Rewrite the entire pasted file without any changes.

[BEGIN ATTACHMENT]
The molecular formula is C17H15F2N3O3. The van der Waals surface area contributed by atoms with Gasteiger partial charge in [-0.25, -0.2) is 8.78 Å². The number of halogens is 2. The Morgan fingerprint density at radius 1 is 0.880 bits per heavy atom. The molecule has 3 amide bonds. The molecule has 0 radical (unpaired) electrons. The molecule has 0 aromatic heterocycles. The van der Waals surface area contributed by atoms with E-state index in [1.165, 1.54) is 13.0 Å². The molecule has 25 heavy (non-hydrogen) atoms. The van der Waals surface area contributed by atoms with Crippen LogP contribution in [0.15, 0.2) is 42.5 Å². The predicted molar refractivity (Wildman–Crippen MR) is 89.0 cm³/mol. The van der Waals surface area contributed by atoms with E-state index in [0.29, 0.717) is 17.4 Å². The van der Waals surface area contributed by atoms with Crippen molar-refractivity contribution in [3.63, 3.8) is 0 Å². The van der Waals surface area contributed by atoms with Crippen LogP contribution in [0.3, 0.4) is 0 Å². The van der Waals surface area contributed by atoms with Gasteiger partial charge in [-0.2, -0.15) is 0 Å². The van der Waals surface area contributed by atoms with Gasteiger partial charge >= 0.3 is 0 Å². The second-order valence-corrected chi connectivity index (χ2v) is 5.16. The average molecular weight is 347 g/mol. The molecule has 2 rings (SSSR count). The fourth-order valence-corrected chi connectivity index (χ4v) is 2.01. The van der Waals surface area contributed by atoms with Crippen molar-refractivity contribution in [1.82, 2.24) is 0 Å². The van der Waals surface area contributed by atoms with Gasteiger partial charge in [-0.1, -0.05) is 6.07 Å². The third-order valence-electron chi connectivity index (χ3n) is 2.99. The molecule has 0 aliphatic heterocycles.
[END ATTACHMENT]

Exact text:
The molecular formula is C17H15F2N3O3. The van der Waals surface area contributed by atoms with Gasteiger partial charge in [-0.25, -0.2) is 8.78 Å². The number of halogens is 2. The Morgan fingerprint density at radius 1 is 0.880 bits per heavy atom. The molecule has 3 amide bonds. The molecule has 0 radical (unpaired) electrons. The molecule has 0 aromatic heterocycles. The van der Waals surface area contributed by atoms with E-state index in [1.165, 1.54) is 13.0 Å². The molecule has 25 heavy (non-hydrogen) atoms. The van der Waals surface area contributed by atoms with Crippen LogP contribution in [0.15, 0.2) is 42.5 Å². The predicted molar refractivity (Wildman–Crippen MR) is 89.0 cm³/mol. The van der Waals surface area contributed by atoms with E-state index in [0.29, 0.717) is 17.4 Å². The van der Waals surface area contributed by atoms with Crippen molar-refractivity contribution in [3.63, 3.8) is 0 Å². The van der Waals surface area contributed by atoms with Crippen LogP contribution in [0.3, 0.4) is 0 Å². The van der Waals surface area contributed by atoms with Gasteiger partial charge in [-0.2, -0.15) is 0 Å². The van der Waals surface area contributed by atoms with Gasteiger partial charge >= 0.3 is 0 Å². The second-order valence-corrected chi connectivity index (χ2v) is 5.16. The average molecular weight is 347 g/mol. The molecule has 2 rings (SSSR count). The fourth-order valence-corrected chi connectivity index (χ4v) is 2.01. The van der Waals surface area contributed by atoms with Crippen molar-refractivity contribution in [1.82, 2.24) is 0 Å². The van der Waals surface area contributed by atoms with Gasteiger partial charge in [-0.1, -0.05) is 6.07 Å². The third-order valence-electron chi connectivity index (χ3n) is 2.99. The molecule has 0 aliphatic heterocycles.